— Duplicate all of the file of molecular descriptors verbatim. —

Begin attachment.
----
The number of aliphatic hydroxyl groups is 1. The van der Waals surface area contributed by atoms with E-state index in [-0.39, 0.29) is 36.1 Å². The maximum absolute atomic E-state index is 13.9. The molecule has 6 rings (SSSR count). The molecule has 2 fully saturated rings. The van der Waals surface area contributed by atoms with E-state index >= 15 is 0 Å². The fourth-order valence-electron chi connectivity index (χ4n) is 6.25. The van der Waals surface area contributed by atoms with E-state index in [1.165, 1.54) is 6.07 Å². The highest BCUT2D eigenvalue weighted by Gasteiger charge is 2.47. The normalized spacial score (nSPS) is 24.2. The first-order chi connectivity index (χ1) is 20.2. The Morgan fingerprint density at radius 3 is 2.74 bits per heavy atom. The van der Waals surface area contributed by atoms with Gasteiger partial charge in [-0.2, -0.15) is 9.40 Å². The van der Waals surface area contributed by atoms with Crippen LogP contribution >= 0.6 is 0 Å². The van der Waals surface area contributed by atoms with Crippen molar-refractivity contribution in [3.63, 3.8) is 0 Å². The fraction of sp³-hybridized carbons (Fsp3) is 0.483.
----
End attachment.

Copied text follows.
The number of aliphatic hydroxyl groups is 1. The van der Waals surface area contributed by atoms with E-state index in [-0.39, 0.29) is 36.1 Å². The maximum absolute atomic E-state index is 13.9. The molecule has 6 rings (SSSR count). The molecule has 2 fully saturated rings. The van der Waals surface area contributed by atoms with E-state index >= 15 is 0 Å². The fourth-order valence-electron chi connectivity index (χ4n) is 6.25. The van der Waals surface area contributed by atoms with E-state index in [1.165, 1.54) is 6.07 Å². The highest BCUT2D eigenvalue weighted by Gasteiger charge is 2.47. The normalized spacial score (nSPS) is 24.2. The first-order chi connectivity index (χ1) is 20.2. The Morgan fingerprint density at radius 3 is 2.74 bits per heavy atom. The van der Waals surface area contributed by atoms with Gasteiger partial charge in [-0.2, -0.15) is 9.40 Å². The van der Waals surface area contributed by atoms with Crippen LogP contribution >= 0.6 is 0 Å². The van der Waals surface area contributed by atoms with Crippen molar-refractivity contribution in [3.63, 3.8) is 0 Å². The fraction of sp³-hybridized carbons (Fsp3) is 0.483.